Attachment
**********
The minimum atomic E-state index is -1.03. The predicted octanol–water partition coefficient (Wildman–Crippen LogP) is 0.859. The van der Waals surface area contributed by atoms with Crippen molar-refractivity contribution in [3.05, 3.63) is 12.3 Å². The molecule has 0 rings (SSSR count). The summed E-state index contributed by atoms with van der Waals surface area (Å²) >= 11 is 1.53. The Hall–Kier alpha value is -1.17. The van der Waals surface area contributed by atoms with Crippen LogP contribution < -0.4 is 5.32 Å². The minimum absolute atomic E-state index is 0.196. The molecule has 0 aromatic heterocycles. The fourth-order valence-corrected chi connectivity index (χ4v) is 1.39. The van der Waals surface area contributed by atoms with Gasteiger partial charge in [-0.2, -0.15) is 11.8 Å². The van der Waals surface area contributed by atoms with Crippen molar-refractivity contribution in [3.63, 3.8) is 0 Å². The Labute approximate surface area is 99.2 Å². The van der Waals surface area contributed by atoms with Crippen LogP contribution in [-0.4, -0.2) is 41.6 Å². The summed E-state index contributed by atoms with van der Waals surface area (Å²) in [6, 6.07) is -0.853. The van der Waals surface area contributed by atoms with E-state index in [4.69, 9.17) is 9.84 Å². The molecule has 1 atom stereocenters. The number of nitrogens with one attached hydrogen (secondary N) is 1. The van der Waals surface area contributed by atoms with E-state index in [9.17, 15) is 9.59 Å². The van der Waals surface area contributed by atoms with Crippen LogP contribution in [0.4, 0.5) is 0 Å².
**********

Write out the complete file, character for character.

The minimum atomic E-state index is -1.03. The predicted octanol–water partition coefficient (Wildman–Crippen LogP) is 0.859. The van der Waals surface area contributed by atoms with Crippen molar-refractivity contribution in [3.05, 3.63) is 12.3 Å². The molecule has 0 rings (SSSR count). The summed E-state index contributed by atoms with van der Waals surface area (Å²) >= 11 is 1.53. The Hall–Kier alpha value is -1.17. The van der Waals surface area contributed by atoms with Crippen LogP contribution < -0.4 is 5.32 Å². The minimum absolute atomic E-state index is 0.196. The molecule has 0 aromatic heterocycles. The fourth-order valence-corrected chi connectivity index (χ4v) is 1.39. The van der Waals surface area contributed by atoms with Gasteiger partial charge in [-0.2, -0.15) is 11.8 Å². The van der Waals surface area contributed by atoms with Crippen molar-refractivity contribution in [3.63, 3.8) is 0 Å². The Labute approximate surface area is 99.2 Å². The van der Waals surface area contributed by atoms with Crippen LogP contribution in [-0.4, -0.2) is 41.6 Å². The summed E-state index contributed by atoms with van der Waals surface area (Å²) in [6, 6.07) is -0.853. The van der Waals surface area contributed by atoms with E-state index in [4.69, 9.17) is 9.84 Å². The molecule has 1 atom stereocenters. The number of nitrogens with one attached hydrogen (secondary N) is 1. The van der Waals surface area contributed by atoms with E-state index in [9.17, 15) is 9.59 Å². The van der Waals surface area contributed by atoms with Crippen LogP contribution in [0.4, 0.5) is 0 Å².